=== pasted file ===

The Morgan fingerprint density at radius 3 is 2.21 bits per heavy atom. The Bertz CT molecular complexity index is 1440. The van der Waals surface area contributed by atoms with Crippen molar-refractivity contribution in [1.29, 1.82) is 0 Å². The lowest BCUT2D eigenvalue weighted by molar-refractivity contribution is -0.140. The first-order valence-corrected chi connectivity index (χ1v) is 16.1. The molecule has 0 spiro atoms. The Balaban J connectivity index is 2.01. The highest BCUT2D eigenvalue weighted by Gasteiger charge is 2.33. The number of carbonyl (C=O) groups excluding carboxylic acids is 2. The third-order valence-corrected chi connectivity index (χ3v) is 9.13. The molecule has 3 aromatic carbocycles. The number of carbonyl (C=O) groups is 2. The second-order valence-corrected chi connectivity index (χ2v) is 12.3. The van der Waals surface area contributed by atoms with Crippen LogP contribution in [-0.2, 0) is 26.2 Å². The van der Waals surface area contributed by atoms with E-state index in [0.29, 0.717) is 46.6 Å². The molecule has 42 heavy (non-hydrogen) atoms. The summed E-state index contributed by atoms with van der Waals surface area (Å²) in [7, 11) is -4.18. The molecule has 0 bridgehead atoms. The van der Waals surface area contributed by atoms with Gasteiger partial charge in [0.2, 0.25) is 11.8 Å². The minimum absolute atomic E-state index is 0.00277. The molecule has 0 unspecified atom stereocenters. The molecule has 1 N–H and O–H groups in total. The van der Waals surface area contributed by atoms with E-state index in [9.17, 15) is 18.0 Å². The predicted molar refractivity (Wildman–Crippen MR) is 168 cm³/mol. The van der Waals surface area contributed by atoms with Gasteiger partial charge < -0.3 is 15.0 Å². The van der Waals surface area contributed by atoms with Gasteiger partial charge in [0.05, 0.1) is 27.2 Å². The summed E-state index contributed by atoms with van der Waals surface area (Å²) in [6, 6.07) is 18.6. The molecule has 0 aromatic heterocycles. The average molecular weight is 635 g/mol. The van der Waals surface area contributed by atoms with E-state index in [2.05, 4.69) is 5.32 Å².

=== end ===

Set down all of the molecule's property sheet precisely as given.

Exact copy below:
The Morgan fingerprint density at radius 3 is 2.21 bits per heavy atom. The Bertz CT molecular complexity index is 1440. The van der Waals surface area contributed by atoms with Crippen molar-refractivity contribution in [1.29, 1.82) is 0 Å². The lowest BCUT2D eigenvalue weighted by molar-refractivity contribution is -0.140. The first-order valence-corrected chi connectivity index (χ1v) is 16.1. The molecule has 0 spiro atoms. The Balaban J connectivity index is 2.01. The highest BCUT2D eigenvalue weighted by Gasteiger charge is 2.33. The number of carbonyl (C=O) groups excluding carboxylic acids is 2. The third-order valence-corrected chi connectivity index (χ3v) is 9.13. The molecule has 3 aromatic carbocycles. The number of carbonyl (C=O) groups is 2. The second-order valence-corrected chi connectivity index (χ2v) is 12.3. The van der Waals surface area contributed by atoms with Crippen LogP contribution in [-0.2, 0) is 26.2 Å². The van der Waals surface area contributed by atoms with E-state index in [0.29, 0.717) is 46.6 Å². The molecule has 42 heavy (non-hydrogen) atoms. The summed E-state index contributed by atoms with van der Waals surface area (Å²) in [7, 11) is -4.18. The molecule has 0 bridgehead atoms. The van der Waals surface area contributed by atoms with Gasteiger partial charge in [0.2, 0.25) is 11.8 Å². The minimum absolute atomic E-state index is 0.00277. The molecule has 0 unspecified atom stereocenters. The molecule has 1 N–H and O–H groups in total. The van der Waals surface area contributed by atoms with E-state index in [9.17, 15) is 18.0 Å². The predicted molar refractivity (Wildman–Crippen MR) is 168 cm³/mol. The van der Waals surface area contributed by atoms with Gasteiger partial charge < -0.3 is 15.0 Å². The van der Waals surface area contributed by atoms with Gasteiger partial charge in [0.05, 0.1) is 27.2 Å². The summed E-state index contributed by atoms with van der Waals surface area (Å²) in [6, 6.07) is 18.6. The molecule has 0 aromatic heterocycles. The average molecular weight is 635 g/mol. The van der Waals surface area contributed by atoms with E-state index in [2.05, 4.69) is 5.32 Å².